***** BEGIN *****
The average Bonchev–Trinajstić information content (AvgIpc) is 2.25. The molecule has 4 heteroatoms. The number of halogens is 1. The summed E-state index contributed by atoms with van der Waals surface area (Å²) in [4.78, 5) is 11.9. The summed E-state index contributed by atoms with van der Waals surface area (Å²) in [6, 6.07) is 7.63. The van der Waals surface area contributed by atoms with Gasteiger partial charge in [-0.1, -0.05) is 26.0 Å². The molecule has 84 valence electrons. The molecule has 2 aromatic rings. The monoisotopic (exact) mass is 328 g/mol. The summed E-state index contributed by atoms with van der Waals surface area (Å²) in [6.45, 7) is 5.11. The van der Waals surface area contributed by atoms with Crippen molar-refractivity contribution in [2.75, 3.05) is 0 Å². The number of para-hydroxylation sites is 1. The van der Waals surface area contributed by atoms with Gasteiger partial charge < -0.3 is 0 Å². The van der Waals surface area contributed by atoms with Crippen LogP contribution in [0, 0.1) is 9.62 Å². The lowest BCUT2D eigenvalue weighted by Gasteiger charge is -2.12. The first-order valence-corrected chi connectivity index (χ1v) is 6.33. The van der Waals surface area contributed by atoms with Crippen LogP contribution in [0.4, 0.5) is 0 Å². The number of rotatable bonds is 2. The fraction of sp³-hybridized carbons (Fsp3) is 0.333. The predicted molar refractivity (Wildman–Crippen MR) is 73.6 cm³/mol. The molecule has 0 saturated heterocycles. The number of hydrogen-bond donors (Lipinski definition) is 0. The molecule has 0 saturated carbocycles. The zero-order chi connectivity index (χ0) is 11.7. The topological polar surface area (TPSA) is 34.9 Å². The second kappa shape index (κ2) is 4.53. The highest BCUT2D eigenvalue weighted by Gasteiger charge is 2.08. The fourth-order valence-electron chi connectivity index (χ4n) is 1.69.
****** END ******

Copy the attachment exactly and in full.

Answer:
The average Bonchev–Trinajstić information content (AvgIpc) is 2.25. The molecule has 4 heteroatoms. The number of halogens is 1. The summed E-state index contributed by atoms with van der Waals surface area (Å²) in [4.78, 5) is 11.9. The summed E-state index contributed by atoms with van der Waals surface area (Å²) in [6, 6.07) is 7.63. The van der Waals surface area contributed by atoms with Gasteiger partial charge in [-0.1, -0.05) is 26.0 Å². The molecule has 84 valence electrons. The molecule has 2 aromatic rings. The monoisotopic (exact) mass is 328 g/mol. The summed E-state index contributed by atoms with van der Waals surface area (Å²) in [6.45, 7) is 5.11. The van der Waals surface area contributed by atoms with Crippen molar-refractivity contribution in [2.75, 3.05) is 0 Å². The number of para-hydroxylation sites is 1. The van der Waals surface area contributed by atoms with Gasteiger partial charge < -0.3 is 0 Å². The van der Waals surface area contributed by atoms with Crippen LogP contribution in [0, 0.1) is 9.62 Å². The lowest BCUT2D eigenvalue weighted by Gasteiger charge is -2.12. The first-order valence-corrected chi connectivity index (χ1v) is 6.33. The van der Waals surface area contributed by atoms with Crippen LogP contribution in [0.4, 0.5) is 0 Å². The number of rotatable bonds is 2. The fraction of sp³-hybridized carbons (Fsp3) is 0.333. The predicted molar refractivity (Wildman–Crippen MR) is 73.6 cm³/mol. The molecule has 0 saturated heterocycles. The number of hydrogen-bond donors (Lipinski definition) is 0. The molecule has 0 saturated carbocycles. The zero-order chi connectivity index (χ0) is 11.7. The topological polar surface area (TPSA) is 34.9 Å². The second kappa shape index (κ2) is 4.53. The highest BCUT2D eigenvalue weighted by Gasteiger charge is 2.08. The fourth-order valence-electron chi connectivity index (χ4n) is 1.69.